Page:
Labour Economics for Research Students
This information is for the 2017/18 session.
Dr Stephen Machin 32L.2.06A, Dr Guy Michaels 32L.2.10, Prof Jorn Pischke 32L.2.16 and Prof Yona Rubinstein NAB.5.32
This course is available on the MRes in Economics and MRes/PhD in Economics. This course is not available as an outside option.
The aim of the course is to familiarise students with main theoretical and empirical issues in current labour economics, to provide them with the tools for carrying out independent research in the field, and to provide a perspective on areas of ongoing research. The course has a strong applied focus. For each major topic covered we will investigate the main available theories in light of their testable implications, and discuss the advantages and limitations of existing empirical work and assess policy options.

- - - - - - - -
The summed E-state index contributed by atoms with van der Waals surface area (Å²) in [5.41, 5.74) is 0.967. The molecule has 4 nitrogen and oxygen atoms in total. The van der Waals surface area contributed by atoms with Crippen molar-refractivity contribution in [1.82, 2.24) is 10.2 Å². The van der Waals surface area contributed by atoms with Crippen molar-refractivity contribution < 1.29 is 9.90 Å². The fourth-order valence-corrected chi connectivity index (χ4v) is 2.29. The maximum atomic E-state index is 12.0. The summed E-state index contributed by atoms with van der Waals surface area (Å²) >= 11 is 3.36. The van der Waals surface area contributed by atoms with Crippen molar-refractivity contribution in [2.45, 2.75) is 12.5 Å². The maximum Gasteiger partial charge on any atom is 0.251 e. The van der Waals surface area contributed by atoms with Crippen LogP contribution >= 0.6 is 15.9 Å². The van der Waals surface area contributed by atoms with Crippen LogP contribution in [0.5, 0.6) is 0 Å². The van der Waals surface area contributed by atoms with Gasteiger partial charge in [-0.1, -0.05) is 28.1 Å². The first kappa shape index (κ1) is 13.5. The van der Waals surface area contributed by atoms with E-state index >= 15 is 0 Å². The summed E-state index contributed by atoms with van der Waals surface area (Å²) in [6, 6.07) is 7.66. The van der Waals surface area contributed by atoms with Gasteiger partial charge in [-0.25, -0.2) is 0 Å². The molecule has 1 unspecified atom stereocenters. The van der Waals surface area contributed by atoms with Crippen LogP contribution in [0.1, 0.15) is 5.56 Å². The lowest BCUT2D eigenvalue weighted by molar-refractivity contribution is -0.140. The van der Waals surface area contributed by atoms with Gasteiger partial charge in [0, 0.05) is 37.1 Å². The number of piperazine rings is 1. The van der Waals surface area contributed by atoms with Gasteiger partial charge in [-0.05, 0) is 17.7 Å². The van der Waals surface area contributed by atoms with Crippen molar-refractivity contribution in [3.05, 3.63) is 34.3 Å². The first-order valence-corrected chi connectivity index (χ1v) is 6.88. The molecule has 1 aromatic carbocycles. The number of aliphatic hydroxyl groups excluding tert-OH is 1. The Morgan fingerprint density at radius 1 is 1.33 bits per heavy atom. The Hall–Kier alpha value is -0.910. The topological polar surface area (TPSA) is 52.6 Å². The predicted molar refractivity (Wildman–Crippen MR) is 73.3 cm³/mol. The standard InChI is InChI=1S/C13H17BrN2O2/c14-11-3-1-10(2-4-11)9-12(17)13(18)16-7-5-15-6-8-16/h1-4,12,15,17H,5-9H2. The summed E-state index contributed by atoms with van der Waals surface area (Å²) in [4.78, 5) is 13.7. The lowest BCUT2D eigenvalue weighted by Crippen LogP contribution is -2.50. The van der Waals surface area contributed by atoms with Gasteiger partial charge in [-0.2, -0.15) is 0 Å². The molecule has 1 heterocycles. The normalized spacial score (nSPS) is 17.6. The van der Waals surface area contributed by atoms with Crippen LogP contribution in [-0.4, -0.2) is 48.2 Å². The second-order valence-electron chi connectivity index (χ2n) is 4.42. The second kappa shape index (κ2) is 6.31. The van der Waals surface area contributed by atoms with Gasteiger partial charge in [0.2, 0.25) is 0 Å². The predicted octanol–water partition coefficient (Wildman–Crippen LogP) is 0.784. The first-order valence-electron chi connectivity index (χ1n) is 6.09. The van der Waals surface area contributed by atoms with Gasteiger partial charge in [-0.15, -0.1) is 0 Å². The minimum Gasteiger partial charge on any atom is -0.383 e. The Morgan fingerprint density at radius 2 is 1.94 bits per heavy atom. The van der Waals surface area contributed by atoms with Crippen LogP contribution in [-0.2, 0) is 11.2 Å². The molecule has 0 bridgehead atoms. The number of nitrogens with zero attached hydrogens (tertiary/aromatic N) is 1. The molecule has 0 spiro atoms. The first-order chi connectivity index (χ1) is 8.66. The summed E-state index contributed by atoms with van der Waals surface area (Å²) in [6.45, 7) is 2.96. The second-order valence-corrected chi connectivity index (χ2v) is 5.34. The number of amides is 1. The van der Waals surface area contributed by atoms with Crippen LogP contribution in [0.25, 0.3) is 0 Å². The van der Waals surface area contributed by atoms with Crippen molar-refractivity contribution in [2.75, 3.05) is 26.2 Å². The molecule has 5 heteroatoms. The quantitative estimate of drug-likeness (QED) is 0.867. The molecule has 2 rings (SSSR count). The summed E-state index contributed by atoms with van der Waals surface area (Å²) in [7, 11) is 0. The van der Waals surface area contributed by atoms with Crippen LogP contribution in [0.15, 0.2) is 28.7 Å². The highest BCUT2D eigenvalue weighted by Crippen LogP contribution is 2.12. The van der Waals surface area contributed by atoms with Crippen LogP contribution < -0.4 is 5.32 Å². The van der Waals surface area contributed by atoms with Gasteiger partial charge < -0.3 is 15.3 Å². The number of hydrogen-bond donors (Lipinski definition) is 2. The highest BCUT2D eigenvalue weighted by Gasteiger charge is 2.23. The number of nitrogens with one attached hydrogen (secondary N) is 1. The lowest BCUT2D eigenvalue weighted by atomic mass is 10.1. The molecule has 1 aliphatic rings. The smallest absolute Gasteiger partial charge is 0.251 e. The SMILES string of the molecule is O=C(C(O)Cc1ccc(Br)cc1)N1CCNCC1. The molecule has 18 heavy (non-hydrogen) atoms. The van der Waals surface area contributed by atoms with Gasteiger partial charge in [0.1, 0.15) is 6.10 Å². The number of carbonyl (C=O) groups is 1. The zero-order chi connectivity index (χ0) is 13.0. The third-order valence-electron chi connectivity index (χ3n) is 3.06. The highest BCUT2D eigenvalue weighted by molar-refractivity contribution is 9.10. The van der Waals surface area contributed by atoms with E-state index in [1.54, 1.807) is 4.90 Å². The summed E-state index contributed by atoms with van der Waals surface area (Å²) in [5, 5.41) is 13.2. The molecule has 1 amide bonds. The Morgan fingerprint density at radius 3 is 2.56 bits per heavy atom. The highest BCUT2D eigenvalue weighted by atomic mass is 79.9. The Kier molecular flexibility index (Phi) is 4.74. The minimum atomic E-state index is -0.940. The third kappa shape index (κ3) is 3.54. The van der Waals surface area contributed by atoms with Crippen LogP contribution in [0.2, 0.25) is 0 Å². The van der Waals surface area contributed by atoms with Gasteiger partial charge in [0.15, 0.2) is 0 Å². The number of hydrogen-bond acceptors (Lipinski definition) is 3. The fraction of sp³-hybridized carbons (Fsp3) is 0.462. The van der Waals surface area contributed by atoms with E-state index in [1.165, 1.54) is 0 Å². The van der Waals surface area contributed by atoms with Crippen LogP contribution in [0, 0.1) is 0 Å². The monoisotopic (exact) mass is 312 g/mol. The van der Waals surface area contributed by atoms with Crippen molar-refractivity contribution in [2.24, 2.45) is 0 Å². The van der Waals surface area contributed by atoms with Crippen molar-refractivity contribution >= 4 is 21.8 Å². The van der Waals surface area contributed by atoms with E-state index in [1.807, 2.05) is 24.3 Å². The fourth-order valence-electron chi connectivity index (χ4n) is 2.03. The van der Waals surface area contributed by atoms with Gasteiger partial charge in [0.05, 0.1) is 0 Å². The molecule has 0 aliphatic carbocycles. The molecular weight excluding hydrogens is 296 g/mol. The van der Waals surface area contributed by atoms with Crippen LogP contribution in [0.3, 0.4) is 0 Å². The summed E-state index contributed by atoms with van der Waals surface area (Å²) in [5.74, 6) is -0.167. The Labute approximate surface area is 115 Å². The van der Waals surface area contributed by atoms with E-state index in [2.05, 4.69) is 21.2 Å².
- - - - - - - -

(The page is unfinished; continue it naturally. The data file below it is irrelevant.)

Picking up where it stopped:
- Labour supply, household behaviour, and the allocation of time
- Labour demand and monopsony
- Search, matching, labour market frictions, unions, and unemployment
- Wage determination, compensating differentials, race and gender gaps, and wage inequality
- Human capital, returns to schooling, and training
- Contracts and incentives in the labour market
30 hours of lectures in the MT. 30 hours of lectures in the LT.
One piece of work per term will be required and feedback given by teachers.
Readings will be mainly from journal articles; a list will be supplied at the start of term.
Exam (100%, duration: 3 hours, reading time: 15 minutes) in the main exam period.
Total students 2016/17: 4
Average class size 2016/17: Unavailable
Value: One Unit